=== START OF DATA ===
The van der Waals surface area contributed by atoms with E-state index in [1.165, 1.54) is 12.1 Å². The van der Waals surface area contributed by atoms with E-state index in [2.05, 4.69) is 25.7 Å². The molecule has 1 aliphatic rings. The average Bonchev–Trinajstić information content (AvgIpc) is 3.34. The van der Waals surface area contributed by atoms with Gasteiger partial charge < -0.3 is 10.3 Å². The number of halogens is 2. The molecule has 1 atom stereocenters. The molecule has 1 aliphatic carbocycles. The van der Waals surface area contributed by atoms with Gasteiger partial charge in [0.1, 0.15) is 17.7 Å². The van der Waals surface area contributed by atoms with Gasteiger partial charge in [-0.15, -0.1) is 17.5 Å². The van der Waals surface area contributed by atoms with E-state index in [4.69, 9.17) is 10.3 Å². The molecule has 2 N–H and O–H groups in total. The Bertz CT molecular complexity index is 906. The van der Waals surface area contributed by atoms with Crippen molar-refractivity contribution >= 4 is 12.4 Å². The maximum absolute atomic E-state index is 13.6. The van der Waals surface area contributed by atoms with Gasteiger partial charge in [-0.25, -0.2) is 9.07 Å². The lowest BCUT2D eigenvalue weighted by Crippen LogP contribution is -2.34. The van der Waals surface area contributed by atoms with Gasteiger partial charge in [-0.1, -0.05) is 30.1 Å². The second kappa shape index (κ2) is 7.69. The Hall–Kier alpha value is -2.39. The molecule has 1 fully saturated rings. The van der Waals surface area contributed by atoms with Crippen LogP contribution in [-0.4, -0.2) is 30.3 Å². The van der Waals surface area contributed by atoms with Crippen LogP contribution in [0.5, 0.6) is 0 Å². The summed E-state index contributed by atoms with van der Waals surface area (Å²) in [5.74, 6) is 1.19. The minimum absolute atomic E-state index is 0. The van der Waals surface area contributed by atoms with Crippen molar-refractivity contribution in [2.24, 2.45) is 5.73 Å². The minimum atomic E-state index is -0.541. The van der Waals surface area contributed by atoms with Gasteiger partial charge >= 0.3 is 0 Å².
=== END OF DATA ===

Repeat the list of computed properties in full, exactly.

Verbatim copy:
The van der Waals surface area contributed by atoms with E-state index in [1.165, 1.54) is 12.1 Å². The van der Waals surface area contributed by atoms with E-state index in [2.05, 4.69) is 25.7 Å². The molecule has 1 aliphatic rings. The average Bonchev–Trinajstić information content (AvgIpc) is 3.34. The van der Waals surface area contributed by atoms with Gasteiger partial charge < -0.3 is 10.3 Å². The number of halogens is 2. The molecule has 1 atom stereocenters. The molecule has 1 aliphatic carbocycles. The van der Waals surface area contributed by atoms with Gasteiger partial charge in [0.1, 0.15) is 17.7 Å². The van der Waals surface area contributed by atoms with Gasteiger partial charge in [-0.15, -0.1) is 17.5 Å². The van der Waals surface area contributed by atoms with E-state index in [4.69, 9.17) is 10.3 Å². The molecule has 2 N–H and O–H groups in total. The Bertz CT molecular complexity index is 906. The van der Waals surface area contributed by atoms with Crippen molar-refractivity contribution >= 4 is 12.4 Å². The maximum absolute atomic E-state index is 13.6. The van der Waals surface area contributed by atoms with Gasteiger partial charge in [-0.25, -0.2) is 9.07 Å². The lowest BCUT2D eigenvalue weighted by Crippen LogP contribution is -2.34. The van der Waals surface area contributed by atoms with Gasteiger partial charge in [-0.1, -0.05) is 30.1 Å². The second kappa shape index (κ2) is 7.69. The Hall–Kier alpha value is -2.39. The molecule has 1 fully saturated rings. The van der Waals surface area contributed by atoms with Crippen LogP contribution in [-0.4, -0.2) is 30.3 Å². The van der Waals surface area contributed by atoms with Crippen LogP contribution in [0.5, 0.6) is 0 Å². The summed E-state index contributed by atoms with van der Waals surface area (Å²) in [5.74, 6) is 1.19. The minimum absolute atomic E-state index is 0. The van der Waals surface area contributed by atoms with Crippen molar-refractivity contribution in [2.24, 2.45) is 5.73 Å². The minimum atomic E-state index is -0.541. The van der Waals surface area contributed by atoms with Gasteiger partial charge >= 0.3 is 0 Å².